iEmu Project Looks to Bring iOS to Android, Linux, Windows

iEmu

No one can deny that some really great apps are released on the iOS platform. Even us Android guys would sure like a crack at a few of the iOS exclusive games. A new project looking for funding on Kickstarter may allow us to do just that. iEmu is a little project started by Chris Wade, an iOS and PSP developer. Chris also contributed to some of the early iPhone jailbreaks. He’s looking to use the open source QEMU emulator to emulate the A4 chip in Apple’s current iPhones. We’ll let him explain the goal himself:

iEmu is an emulator based on the popular open-source emulator QEMU. The project’s primary goal is to implement support for the S5L8930 chipset, which is used in the iPhone 4 and the first-generation iPad. Since the specifications for this chipset and other supporting hardware used by Apple’s devices aren’t public, supporting these devices takes some heavy reverse engineering. This takes time and dedication, which is why progress so far has been slow. My new approach is to dedicate myself completely to this project and show the world the full potential of iEmu.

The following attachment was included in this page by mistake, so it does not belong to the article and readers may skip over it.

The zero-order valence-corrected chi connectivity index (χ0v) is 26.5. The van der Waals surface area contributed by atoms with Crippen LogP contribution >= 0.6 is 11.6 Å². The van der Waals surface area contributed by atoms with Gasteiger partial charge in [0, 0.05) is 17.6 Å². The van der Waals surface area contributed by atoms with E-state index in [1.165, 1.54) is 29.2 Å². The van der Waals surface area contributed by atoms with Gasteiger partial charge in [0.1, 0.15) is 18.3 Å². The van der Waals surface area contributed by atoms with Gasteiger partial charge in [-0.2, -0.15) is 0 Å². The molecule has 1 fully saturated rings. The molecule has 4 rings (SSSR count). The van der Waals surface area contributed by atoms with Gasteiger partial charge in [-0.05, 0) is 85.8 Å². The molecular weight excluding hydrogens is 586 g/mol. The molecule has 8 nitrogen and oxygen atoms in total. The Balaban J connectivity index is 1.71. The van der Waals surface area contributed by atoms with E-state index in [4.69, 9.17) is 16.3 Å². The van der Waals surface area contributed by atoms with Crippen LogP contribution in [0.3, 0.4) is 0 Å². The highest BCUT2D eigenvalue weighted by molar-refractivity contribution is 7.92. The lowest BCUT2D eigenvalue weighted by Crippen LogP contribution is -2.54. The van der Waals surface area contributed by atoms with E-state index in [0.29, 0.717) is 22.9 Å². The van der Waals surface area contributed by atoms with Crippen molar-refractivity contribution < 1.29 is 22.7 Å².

According to Wade they’ve already managed to emulate the CPU, but there’s still a lot of hard work to be done. The major obstacles come with emulating the GPU, USB controller, Multitouch controller, the memory, the audio system, and all of things that connect your device to world like the Bluetooth chip, GPS, compass, etc. To say it’s a daunting task is an understatement.

The project is about more than just getting some cool games to run on other platforms, though. Should they succeed, the ramifications for security engineers are major. In an emulator environment security people will be able to create a sandbox environment in which to test against iOS malware without harm to actual iOS devices. The current iOS simulation that developers use is really not suited to this task.

Wade’s project is seeking $20,000 in initial funding, and at the time of this writing has already seen over $6,000 pledged. If you’d like to take a look at the project for yourself, or are interested in donating, head over to the Kickstarter link.

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